She often surprised him, and he was beginning to understand that she always would. The way her mind worked was still a mystery and would probably remain a mystery, at least in part, but there was another trap that he fell into: he forgot how much experience she had in the world of things most women never were exposed to. In a city like New York, a physician could not be innocent or naïve.

They had never talked about sex except as something they shared, in the privacy of their home and bed, but that didn’t mean that she was unaware. He wondered if she was thinking of Oscar, who had never married and would never marry.

“The ‘confirmed bachelor.’” He used the euphemism and saw that he had understood her correctly. But she wasn’t thinking of Oscar, or at least, not in this instance.

She said, “Uncle Quinlan would never have married, if he had had the choice as a young man. His affections were elsewhere, with one of Aunt Quinlan’s cousins, actually. But it was impossible, and he married the girl his family chose for him. He met Aunt Quinlan at the funeral of that cousin he had loved as a young man. Later when he was widowed he proposed a marriage of convenience, I suppose is the term, and she moved down here.”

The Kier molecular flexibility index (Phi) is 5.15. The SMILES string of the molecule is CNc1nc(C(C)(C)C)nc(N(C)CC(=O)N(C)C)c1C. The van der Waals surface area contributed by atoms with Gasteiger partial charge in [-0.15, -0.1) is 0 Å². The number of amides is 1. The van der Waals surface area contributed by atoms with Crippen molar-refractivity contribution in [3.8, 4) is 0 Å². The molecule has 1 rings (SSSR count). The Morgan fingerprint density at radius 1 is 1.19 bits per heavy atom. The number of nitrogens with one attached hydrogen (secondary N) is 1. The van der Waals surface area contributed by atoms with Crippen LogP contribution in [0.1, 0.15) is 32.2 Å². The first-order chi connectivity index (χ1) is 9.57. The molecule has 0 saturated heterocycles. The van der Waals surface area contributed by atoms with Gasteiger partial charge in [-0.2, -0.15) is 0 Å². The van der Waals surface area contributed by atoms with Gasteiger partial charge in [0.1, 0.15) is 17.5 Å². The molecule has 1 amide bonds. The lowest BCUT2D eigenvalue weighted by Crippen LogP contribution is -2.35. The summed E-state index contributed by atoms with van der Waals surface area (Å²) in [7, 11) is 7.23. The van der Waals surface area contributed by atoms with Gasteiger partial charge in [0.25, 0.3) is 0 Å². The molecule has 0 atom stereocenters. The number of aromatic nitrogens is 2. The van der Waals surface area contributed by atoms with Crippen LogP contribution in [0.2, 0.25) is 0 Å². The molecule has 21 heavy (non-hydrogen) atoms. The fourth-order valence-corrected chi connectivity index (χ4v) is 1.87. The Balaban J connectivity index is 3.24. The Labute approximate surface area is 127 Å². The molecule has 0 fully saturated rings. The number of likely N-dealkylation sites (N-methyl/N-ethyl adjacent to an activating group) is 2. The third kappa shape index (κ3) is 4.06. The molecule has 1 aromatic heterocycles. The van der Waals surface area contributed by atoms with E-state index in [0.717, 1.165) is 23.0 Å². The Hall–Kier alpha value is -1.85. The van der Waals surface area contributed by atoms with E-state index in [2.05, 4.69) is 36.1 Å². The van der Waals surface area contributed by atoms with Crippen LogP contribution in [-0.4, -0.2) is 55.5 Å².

“You mean they never shared a bed.”

“Yes, that’s what I mean. They were the closest of friends, and they supported each other through very difficult times.” She paused, her gaze still speculative. “Is that the subject you wanted to raise, when you asked about women who don’t want to have children?”

Jack said, “Now I’m not sure exactly what I was asking.”

She shifted in her seat to look at him directly. “I have never been drawn to other women.”


She gave him a cool look. “You never wondered?”

“I can say with all honesty that it never occurred to me. I saw you as desirable and my sense was, you felt the same way about me.”

Finally, she produced a smile. “Oh, I did. After you put those rosebuds in my hair I couldn’t get you out of my mind. So you are asking me about children.” She studied her clasped hands for a moment. “I never thought very much about having children because I didn’t expect to have that opportunity. Now I think I do want to have a child or two of my own. With you. I think I’ll be ready next year, if you’re ready. And if you are still willing to have a wife who is a mother and a practicing physician and surgeon, all at once. It can be done. Mary Putnam is going to be my role model. A physician of the highest rank, and a wife and mother. And of course, exhausted, all the time.”

She made him laugh. “You being exhausted is not in my plan.”

“And you intend to have your way.”

“You have grasped the essence of my character. Do you know why I raised the subject just now?”

“I expect it has to do with my first visit to Greenwood,” she said. “And the questions that will be coming my way.”

•   •   •